House covered with two-tone wood

This home with a contrasting facade is called Terrace Residence and was built by Open Studio Collective in Washington State. What is special about this facade besides its colors? The client finished the dark cladding boards using Shou Sugi Ban, a traditional Japanese technique of charring wood to increase resistance to moisture and insects. The rest of the building was covered in pale, whitewashed cedar planks. The wooden exterior was chosen to contrast the look of the more traditional surrounding houses.

In the house is upside down. On the upper floor there is a kitchen, a living and dining room and a guest room with its own bathroom. Continuous stairs run the full width of the house and lead down the back door into the surrounding woodland. From the front door you can look through both levels of the house to the back and see the forest. The staircase helps organize the program into two distinct halves. It describes it as the “central spine”. On the first level, it separates the living room from the kitchen and dining room. Both rooms have access to a balcony that offers a wide view of the countryside. The ground floor hosts half of the rear of the master suite, including a walk-in closet and access to a small patio outside the bedroom, sheltered from the rain by the main level balcony. The studio included the bedrooms for the family’s twin sons on the opposite side. They are arranged symmetrically and connected by a sliding door.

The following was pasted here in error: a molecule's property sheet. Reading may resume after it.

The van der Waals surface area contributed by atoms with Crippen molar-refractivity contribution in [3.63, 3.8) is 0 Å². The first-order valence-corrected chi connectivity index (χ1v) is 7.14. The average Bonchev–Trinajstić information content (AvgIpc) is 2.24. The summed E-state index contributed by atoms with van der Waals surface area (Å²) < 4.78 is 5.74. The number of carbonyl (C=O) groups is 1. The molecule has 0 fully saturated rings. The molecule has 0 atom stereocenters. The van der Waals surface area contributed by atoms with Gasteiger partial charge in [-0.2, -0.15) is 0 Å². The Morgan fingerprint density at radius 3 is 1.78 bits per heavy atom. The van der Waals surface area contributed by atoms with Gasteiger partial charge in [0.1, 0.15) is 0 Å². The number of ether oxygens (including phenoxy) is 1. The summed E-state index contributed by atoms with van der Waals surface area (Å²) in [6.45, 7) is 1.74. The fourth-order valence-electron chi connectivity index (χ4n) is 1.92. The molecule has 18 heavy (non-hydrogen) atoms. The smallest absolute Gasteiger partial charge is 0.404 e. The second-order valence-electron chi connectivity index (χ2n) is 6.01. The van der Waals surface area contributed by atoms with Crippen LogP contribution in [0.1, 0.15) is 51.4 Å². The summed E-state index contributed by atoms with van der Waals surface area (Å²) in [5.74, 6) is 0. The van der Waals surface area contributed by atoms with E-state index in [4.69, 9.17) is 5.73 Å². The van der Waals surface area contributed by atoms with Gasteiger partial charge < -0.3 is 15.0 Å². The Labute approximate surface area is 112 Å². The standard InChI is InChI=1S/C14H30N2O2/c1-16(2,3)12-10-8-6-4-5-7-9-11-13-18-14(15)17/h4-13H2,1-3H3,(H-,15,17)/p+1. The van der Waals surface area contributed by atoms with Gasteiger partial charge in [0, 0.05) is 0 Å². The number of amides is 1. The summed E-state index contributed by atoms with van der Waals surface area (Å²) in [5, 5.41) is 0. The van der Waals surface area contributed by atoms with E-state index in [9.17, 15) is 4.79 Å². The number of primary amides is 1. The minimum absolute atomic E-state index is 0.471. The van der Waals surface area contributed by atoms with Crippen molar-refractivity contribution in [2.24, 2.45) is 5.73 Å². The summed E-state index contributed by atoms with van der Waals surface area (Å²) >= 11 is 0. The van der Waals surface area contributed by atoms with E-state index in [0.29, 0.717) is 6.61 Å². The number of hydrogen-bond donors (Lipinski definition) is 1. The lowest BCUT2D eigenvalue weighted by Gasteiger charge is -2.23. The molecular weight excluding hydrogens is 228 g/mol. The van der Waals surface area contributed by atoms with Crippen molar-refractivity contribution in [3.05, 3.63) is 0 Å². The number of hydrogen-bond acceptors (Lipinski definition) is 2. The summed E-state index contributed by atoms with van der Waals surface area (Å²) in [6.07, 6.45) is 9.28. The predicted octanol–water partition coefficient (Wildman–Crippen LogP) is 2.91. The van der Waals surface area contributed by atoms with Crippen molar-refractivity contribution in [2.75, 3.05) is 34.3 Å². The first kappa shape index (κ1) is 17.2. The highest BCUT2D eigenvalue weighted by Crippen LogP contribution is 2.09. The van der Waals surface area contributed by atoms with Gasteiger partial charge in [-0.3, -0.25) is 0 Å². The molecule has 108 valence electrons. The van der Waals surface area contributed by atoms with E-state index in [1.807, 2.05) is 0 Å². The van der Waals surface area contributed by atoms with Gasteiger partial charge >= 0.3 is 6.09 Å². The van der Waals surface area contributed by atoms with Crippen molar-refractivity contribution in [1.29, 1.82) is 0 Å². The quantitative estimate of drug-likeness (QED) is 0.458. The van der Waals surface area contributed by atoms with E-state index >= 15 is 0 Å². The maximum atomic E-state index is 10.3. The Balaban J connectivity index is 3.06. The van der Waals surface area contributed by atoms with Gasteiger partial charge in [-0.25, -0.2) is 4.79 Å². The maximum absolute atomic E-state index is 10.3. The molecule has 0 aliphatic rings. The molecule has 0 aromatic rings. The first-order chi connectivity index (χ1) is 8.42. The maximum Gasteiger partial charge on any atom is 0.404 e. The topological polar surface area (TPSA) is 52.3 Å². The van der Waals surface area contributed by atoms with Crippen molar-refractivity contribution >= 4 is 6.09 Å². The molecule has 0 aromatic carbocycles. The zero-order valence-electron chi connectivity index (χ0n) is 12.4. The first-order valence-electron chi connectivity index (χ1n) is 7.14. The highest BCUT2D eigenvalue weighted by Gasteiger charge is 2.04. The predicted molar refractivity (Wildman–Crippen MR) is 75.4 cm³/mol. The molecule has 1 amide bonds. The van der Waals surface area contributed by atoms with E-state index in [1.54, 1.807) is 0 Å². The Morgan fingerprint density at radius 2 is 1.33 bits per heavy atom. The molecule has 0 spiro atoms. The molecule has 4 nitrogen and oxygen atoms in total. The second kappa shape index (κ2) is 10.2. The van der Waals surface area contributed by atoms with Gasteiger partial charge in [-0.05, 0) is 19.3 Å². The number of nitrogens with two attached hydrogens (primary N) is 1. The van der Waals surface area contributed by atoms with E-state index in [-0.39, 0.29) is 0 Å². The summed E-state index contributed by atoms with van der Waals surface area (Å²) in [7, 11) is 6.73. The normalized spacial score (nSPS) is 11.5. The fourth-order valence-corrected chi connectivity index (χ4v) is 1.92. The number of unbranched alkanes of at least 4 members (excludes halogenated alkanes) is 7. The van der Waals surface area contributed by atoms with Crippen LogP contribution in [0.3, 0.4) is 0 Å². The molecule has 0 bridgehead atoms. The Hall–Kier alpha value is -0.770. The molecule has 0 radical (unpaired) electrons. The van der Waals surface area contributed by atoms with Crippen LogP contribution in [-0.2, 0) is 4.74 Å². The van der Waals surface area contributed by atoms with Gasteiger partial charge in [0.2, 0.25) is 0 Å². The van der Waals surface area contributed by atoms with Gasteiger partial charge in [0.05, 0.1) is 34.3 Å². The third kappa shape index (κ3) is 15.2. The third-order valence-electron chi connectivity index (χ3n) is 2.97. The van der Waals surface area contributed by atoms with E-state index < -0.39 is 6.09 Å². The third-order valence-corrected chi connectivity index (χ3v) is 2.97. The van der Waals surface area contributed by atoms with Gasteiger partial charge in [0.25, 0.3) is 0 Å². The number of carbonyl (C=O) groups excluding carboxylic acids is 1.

The interiors are characterized by clean lines and minimal decoration. However, the architects wanted to add visual interest by using color-blocking shades of blue and green in the kitchen and bathroom.

Minimalist house clad in two-tone wood - DigsDi

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